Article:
FDNY paramedic Alison Russo.

FDNY paramedic Alison Russo. Credit: Craig Ruttle

A Queens man accused of the shocking stabbing and killing of an FDNY paramedic  from Long Island in 2022 has been found mentally competent to stand trial for the killing, court records show.

After being examined by doctors at an upstate psychiatric hospital, Peter Zisopoulos, 35, of Astoria — whose attorney said has a history of schizophrenia — was deemed to be no longer suffering from any mental condition preventing him from understanding the charges against him stemming from the September 2022 slaying of 61-year-old EMT Alison Russo on a street outside his apartment building, court records show.

As a result of the latest psychiatric finding, Queens State Supreme Court Judge Ira H. Margulis signed an order late last month transferring Zisopoulos back to the medical unit at the Rikers Island jail. Zisopoulos has been held without bail since his arrest right after the killing of Russo.

But defense attorney Wilson LaFaurie told Newsday on Monday that the latest finding about Zisopoulos’s mental state doesn’t mean that the case will necessarily go to trial any time soon. 

Two previous court-ordered examinations of Zisopoulos found that he was incompetent to go to trial and assist in his defense, noted LaFaurie. Yet, After Zisopoulos was transferred to an upstate psychiatric hospital and apparently treated with drug therapy, he was again evaluated and found mentally able to go to trial, the attorney said, adding that his client has a history of being schizophrenic.

LaFaurie said that once defendants are transferred from a mental hospital back to the New York City correction system, they sometimes revert to their old debilitating mental state requiring another round of court-ordered psychiatric examinations.

“This is so common,” LaFaurie said.

According to police, Zisopoulos was seen on surveillance video and by witnesses stabbing Russo numerous times without provocation at 2:10 p.m. Sept. 29, 2022, in Astoria as the medic was going to get a sandwich. Russo, who was just blocks away from her EMS Station 49, died of multiple stab wounds.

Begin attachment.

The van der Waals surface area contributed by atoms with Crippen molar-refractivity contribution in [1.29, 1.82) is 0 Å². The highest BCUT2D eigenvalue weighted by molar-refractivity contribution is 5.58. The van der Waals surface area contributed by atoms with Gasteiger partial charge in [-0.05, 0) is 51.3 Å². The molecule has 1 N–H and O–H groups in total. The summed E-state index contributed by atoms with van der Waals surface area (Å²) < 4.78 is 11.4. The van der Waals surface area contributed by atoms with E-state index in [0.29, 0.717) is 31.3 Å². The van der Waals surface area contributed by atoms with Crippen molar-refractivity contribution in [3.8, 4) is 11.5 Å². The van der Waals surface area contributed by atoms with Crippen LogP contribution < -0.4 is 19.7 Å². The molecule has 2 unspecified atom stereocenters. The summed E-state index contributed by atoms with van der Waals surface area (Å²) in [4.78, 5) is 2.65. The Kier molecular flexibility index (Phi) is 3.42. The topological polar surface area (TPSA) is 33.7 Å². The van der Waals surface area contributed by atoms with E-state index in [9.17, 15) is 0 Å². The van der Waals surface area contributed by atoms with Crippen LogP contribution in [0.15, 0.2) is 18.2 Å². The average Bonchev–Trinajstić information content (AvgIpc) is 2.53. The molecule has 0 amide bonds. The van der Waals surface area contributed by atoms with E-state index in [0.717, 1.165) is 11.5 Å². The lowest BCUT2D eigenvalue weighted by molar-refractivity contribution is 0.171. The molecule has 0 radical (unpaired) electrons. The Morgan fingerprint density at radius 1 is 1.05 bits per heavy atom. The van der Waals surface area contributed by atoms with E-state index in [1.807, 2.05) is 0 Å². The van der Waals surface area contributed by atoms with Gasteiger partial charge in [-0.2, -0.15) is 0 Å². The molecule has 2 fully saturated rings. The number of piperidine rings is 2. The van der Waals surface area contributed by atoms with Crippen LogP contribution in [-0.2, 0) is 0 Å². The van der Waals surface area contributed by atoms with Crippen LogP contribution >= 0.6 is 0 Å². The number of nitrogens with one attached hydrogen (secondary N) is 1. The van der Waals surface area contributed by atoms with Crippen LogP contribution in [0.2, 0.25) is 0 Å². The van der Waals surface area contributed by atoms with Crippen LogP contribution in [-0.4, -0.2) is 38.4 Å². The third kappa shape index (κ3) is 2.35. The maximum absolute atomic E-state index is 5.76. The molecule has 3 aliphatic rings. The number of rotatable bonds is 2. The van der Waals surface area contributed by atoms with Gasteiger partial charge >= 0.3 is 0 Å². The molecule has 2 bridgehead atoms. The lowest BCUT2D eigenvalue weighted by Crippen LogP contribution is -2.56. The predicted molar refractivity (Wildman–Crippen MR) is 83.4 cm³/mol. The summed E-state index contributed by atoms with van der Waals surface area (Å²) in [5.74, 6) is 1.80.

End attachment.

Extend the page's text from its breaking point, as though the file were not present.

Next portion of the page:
A few days after Russo’s death her friends, family, fellow firefighters and first responders lined up in the rain outside the Commack Abbey funeral home for a wake. Gov. Kathy Hochul attended the evening session of the wake along with other regional officials, including Mayor Eric Adams. In her spare time, Russo had volunteered her services at the Huntington Community First Aid Squad.

Russo was promoted from lieutenant to captain after her death.

Peter Zisopoulos, left, is walked from the 114th Precinct on...

Peter Zisopoulos, left, is walked from the 114th Precinct on Sept. 30, 2022, after allegedly stabbing FDNY paramedic Lt. Alison Russo. Credit: Marcus Santos

Police said that after Zisopoulos stabbed Russo he returned to his apartment just steps away from the crime scene. Police and detectives arrived on the scene shortly afterward and arrested Zisopoulos, who faces second-degree murder and weapon charges.

During an initial court appearance in the case, Zisopoulos appeared to at first not understand that he was being arraigned, but later seemed to indicate he understood.

LaFaurie said that Zisopoulos was a good high school student in Queens and for a while attended Stony Brook University, before later joining the Army. It was while he was in the Army, said LaFaurie, that Zisopoulos began to exhibit signs of schizophrenia which got worse over time.

After the stabbing of Russo, Zisopoulos told detectives that the entire incident was a “cartoon” and that the victim actually was not dead, said LaFaurie.

It is unclear what the next step in the case will be. LaFaurie said he expected the prosecution to turn over discovery documents in the coming weeks. If there were to be a trial, Zisopoulos would likely invoke a defense claiming he suffered from a mental disease at the time of the crime, the so-called "insanity” defense. 

Newsday Live and nextLI present a conversation with experts on the impact of powerful storms and rising insurance costs on Long Island hosted by NewsdayTV Anchor/Reporter Macy Egeland. The conversation continues on newsday.com/nextli where we invite Long Islanders to share their experiences on this looming crisis of changing weather patterns, flooding, shoreline protection, home buyouts and more to find potential solutions for the region’s future.

Paying the Price: Long Island's stormy future Newsday Live and nextLI present a conversation with experts on the impact of powerful storms and rising insurance costs on Long Island hosted by NewsdayTV Anchor/Reporter Macy Egeland.

Newsday Live and nextLI present a conversation with experts on the impact of powerful storms and rising insurance costs on Long Island hosted by NewsdayTV Anchor/Reporter Macy Egeland. The conversation continues on newsday.com/nextli where we invite Long Islanders to share their experiences on this looming crisis of changing weather patterns, flooding, shoreline protection, home buyouts and more to find potential solutions for the region’s future.

Paying the Price: Long Island's stormy future Newsday Live and nextLI present a conversation with experts on the impact of powerful storms and rising insurance costs on Long Island hosted by NewsdayTV Anchor/Reporter Macy Egeland.

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